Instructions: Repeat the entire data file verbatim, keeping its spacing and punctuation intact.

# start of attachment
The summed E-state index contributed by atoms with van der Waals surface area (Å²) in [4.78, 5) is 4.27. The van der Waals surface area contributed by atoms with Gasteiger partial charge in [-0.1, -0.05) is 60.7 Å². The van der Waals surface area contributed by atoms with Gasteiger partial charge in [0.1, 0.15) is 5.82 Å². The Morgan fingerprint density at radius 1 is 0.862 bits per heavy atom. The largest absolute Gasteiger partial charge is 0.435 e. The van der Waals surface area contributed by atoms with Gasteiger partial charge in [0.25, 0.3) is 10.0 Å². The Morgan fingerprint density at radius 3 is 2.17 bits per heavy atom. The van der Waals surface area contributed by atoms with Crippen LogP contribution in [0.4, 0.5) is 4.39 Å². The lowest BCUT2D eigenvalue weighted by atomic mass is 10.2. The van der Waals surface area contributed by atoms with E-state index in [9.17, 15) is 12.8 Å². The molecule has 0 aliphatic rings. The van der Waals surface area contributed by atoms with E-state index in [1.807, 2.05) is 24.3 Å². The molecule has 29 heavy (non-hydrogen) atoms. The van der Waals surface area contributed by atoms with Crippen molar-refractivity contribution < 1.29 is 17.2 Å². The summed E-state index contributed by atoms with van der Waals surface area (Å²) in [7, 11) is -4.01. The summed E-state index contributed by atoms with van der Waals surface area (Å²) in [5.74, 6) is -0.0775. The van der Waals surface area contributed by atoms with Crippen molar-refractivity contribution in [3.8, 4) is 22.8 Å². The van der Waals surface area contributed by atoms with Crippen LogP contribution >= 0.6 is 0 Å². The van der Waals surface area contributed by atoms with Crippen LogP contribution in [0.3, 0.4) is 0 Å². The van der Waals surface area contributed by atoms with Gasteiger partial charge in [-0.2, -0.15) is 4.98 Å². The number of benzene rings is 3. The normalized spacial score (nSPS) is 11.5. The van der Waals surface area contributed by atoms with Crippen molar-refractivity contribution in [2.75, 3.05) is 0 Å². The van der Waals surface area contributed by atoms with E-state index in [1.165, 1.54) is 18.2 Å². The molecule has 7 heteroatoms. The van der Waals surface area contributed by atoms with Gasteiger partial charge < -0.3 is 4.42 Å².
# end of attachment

The summed E-state index contributed by atoms with van der Waals surface area (Å²) in [4.78, 5) is 4.27. The van der Waals surface area contributed by atoms with Gasteiger partial charge in [-0.1, -0.05) is 60.7 Å². The van der Waals surface area contributed by atoms with Gasteiger partial charge in [0.1, 0.15) is 5.82 Å². The Morgan fingerprint density at radius 1 is 0.862 bits per heavy atom. The largest absolute Gasteiger partial charge is 0.435 e. The van der Waals surface area contributed by atoms with Gasteiger partial charge in [0.25, 0.3) is 10.0 Å². The Morgan fingerprint density at radius 3 is 2.17 bits per heavy atom. The van der Waals surface area contributed by atoms with Crippen LogP contribution in [0.4, 0.5) is 4.39 Å². The lowest BCUT2D eigenvalue weighted by atomic mass is 10.2. The van der Waals surface area contributed by atoms with E-state index in [9.17, 15) is 12.8 Å². The molecule has 0 aliphatic rings. The van der Waals surface area contributed by atoms with E-state index in [1.807, 2.05) is 24.3 Å². The molecule has 29 heavy (non-hydrogen) atoms. The van der Waals surface area contributed by atoms with Crippen molar-refractivity contribution < 1.29 is 17.2 Å². The summed E-state index contributed by atoms with van der Waals surface area (Å²) in [7, 11) is -4.01. The summed E-state index contributed by atoms with van der Waals surface area (Å²) in [5.74, 6) is -0.0775. The van der Waals surface area contributed by atoms with Crippen molar-refractivity contribution in [3.8, 4) is 22.8 Å². The van der Waals surface area contributed by atoms with Crippen LogP contribution >= 0.6 is 0 Å². The van der Waals surface area contributed by atoms with Crippen LogP contribution in [0.3, 0.4) is 0 Å². The van der Waals surface area contributed by atoms with Gasteiger partial charge in [-0.2, -0.15) is 4.98 Å². The number of benzene rings is 3. The normalized spacial score (nSPS) is 11.5. The van der Waals surface area contributed by atoms with Crippen molar-refractivity contribution in [2.75, 3.05) is 0 Å². The van der Waals surface area contributed by atoms with E-state index in [1.165, 1.54) is 18.2 Å². The molecule has 7 heteroatoms. The van der Waals surface area contributed by atoms with Gasteiger partial charge < -0.3 is 4.42 Å².